Objectives: The recent National Service Framework for Long Term Conditions recommends that patients participate more in decision making about their care. However, few protocols exist to support this. One potentially useful method is goal setting, but little has been done to evaluate the added value of increasing patient participation in this way. Therefore, this study examined the impact of an increased participation goal setting protocol in a neurorehabilitation setting.
Design: The study was an AB optimised balance, block design with each block lasting 3 months, over an 18-month period. Setting and Participants Patients (N=201) were recruited from an inpatient neurological rehabilitation unit. Interventions Patients (N=100) recruited in phase A, were involved in ‘usual practice’ goal setting. Patients (N=101) recruited in phase B, were involved in 'increased participation' goal setting, which included a protocol to help them define and prioritise their own goals. Main outcome measures Patients’ perceptions of the relevance of goal setting and their autonomy within the process; the number, type and outcome of goals; and level of functional ability.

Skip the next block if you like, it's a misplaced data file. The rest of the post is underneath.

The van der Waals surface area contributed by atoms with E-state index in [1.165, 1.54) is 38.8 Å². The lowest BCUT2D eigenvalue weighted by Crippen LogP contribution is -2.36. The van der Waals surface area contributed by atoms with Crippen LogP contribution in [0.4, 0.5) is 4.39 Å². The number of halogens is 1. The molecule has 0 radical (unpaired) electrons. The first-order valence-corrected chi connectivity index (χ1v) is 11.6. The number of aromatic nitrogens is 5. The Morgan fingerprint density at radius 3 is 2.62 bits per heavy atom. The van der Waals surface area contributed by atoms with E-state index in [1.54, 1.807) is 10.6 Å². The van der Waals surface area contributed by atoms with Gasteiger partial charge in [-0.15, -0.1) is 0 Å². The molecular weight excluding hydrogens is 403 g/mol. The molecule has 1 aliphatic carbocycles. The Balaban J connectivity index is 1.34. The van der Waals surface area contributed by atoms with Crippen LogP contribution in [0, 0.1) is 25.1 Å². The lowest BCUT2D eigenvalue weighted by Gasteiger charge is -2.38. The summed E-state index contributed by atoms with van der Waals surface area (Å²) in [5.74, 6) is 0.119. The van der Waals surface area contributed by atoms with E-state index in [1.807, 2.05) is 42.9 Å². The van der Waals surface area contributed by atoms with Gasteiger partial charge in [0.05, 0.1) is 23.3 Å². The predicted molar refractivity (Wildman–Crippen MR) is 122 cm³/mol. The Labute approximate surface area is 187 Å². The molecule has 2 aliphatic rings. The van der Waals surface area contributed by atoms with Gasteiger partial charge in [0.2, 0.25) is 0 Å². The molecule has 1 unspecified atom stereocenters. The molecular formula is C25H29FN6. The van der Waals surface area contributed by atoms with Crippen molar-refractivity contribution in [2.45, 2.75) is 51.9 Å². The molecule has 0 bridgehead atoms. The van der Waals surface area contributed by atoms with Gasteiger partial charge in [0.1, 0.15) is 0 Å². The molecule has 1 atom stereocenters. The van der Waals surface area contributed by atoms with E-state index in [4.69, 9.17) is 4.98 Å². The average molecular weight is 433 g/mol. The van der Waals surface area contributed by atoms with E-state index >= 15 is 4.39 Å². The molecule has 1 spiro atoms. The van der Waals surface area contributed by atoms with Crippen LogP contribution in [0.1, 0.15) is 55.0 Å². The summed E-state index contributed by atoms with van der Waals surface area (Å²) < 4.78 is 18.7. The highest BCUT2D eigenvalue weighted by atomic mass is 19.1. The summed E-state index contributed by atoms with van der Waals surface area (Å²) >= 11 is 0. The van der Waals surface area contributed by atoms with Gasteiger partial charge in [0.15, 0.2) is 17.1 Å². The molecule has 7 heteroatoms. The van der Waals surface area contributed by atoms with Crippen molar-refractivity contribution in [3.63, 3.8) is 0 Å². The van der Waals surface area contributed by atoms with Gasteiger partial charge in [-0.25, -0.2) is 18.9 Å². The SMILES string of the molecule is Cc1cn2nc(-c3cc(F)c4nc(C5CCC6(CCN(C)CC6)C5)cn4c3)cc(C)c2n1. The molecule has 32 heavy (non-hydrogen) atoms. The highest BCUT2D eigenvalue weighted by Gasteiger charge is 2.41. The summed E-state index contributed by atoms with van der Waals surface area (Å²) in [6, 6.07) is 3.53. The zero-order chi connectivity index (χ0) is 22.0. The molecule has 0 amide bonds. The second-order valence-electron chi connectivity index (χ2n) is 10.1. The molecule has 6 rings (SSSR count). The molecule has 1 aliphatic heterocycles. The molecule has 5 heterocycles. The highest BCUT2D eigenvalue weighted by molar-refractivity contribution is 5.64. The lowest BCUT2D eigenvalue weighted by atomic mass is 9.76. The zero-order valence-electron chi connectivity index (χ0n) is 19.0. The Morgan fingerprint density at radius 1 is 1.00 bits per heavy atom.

Results: Phase B patients ('increased participation') set fewer goals, of which significantly more were participation-related. These patients perceived the goals to be more relevant, and expressed greater autonomy and satisfaction with goal setting. There were no differences in functional outcomes between groups.
Conclusion: This study has shown that patients prefer increased participation in the goal setting process over standard procedures, perceiving their goals as more relevant and rehabilitation more patient-centred despite the absence of functional gains. Effective patient centred care can be realised by using structures that help support patients identify and communicate their priorities. As such, our findings suggest patients would benefit from greater participation in this aspect of clinical decision making.
- clinical decision making
- goal setting
- patient centred care
- patient participation